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Legislation opens seats on LCUB board

The town of Farragut will soon have representation on the LCUB board according to Knox County Mayor Michael Ragsdale.

“One my first two appointments will surely be a town of Farragut citizen,” Ragsdale said via Michael Arms, his chief of staff.

Arms said that he has been “working for over a year now” on a plan to solidify relations with the utilities board.

“Last year we looked at in-lieu-of-taxes legislation,” Arms said, “and basically at [former State] Sen. Ben Atchley’s request we decided to pull that bill and do some face-to-face negotiations with [LCUB] on how we can really address some of our concerns.”

Arms added that in-lieu-of-tax payments were “wrapped up in a private act that would have taken a lot of legislative chits to cash in and we felt that since we would have only received a couple of hundred thousand dollars and would have paid at least that much in attorney and lobbyist fees once we started meeting with them on a monthly basis’ to negotiate.

Since that time, Senate Bill 1332 proposed by State Sen. Timothy Burchett, District 7, has passed on to Gov. Phillip Bredesen’s desk for approval.

The bill effectively “adds two members to the membership of the board or supervisory body of any municipal utility providing electric service in multiple counties; such members to represent any county outside of the county in which the principal office of the utility is located if a majority of the customers served by the utility receive services in the county.”

Arms said, “What’s really important to us is growing a relationships with west Loudon County. … We have the same air quality problems, the same congestion problems. We all shop at the same restaurants. We see tons of people from Loudon County coming to our restaurants and to our libraries. We have a lot of people from West Knox County that go there to shop at the nurseries and Calhoun’s on the River. We have a lot of common issues.”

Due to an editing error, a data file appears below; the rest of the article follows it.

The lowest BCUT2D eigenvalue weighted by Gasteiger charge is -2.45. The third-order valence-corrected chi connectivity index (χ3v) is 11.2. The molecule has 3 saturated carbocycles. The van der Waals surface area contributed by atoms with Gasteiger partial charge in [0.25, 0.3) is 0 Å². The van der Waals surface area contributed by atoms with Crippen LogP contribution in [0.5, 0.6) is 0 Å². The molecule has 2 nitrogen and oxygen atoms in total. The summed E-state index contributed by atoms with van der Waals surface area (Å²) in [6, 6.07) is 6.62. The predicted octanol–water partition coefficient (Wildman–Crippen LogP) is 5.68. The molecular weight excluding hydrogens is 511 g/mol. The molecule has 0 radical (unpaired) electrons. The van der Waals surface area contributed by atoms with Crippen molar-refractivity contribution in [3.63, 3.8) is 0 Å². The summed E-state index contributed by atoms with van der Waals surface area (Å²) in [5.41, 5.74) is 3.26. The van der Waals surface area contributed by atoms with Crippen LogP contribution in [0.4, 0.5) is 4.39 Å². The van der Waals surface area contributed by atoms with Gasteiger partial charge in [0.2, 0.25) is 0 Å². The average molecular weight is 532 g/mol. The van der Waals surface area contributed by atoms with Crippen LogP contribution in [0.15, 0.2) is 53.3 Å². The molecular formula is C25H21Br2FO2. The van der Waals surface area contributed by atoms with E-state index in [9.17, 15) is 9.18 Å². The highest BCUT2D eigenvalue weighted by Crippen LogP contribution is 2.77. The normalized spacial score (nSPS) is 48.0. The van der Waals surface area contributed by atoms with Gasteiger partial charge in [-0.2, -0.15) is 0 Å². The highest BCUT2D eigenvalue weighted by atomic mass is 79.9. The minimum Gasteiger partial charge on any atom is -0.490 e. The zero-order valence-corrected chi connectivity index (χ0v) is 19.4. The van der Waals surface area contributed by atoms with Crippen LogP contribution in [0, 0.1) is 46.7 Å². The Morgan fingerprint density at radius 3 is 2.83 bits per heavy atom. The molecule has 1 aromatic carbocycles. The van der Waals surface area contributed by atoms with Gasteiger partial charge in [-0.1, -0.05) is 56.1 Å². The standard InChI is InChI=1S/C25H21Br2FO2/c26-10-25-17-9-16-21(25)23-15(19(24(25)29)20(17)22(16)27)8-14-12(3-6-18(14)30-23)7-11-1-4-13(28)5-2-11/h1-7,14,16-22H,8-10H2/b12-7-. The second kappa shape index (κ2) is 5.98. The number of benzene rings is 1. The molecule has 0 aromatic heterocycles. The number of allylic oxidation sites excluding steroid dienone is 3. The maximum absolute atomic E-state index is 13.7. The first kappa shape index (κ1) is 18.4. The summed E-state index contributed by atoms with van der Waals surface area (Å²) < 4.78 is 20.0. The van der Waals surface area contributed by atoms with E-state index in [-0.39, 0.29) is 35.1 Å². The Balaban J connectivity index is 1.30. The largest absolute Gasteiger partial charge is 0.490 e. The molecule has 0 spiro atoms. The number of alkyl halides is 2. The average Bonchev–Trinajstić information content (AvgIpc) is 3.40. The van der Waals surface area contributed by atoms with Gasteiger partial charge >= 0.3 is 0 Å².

Arms added, “Utilities drive a lot when you are talking about economic development and especially when you look up and down Pellissippi Parkway where we’re trying to grow our technology base. That’s all serviced by LCUB. … So, we felt like being a partner with them on their board was a lot more important than trying to get some money out of in-lieu of taxes.”

Arms said that, now that the legislation has passed, “the way it’s set up, we will submit candidates and they, the city council, confirm who from that list will become a member.

“One of the things I told them, certainly Mike Ragsdale will be looking at female candidates. I know we would like to have one of our first two appointments to be a female. That’s something that Mike’s pushed with all his boards is adequate representation and he works hard to look at diversity on all his boards when it is appropriate.”

Arms said the list of candidates for each seat “could be several to as little as one name” and added that Ragsdale would sit down with Ford to solicit input for candidates as soon as this week.


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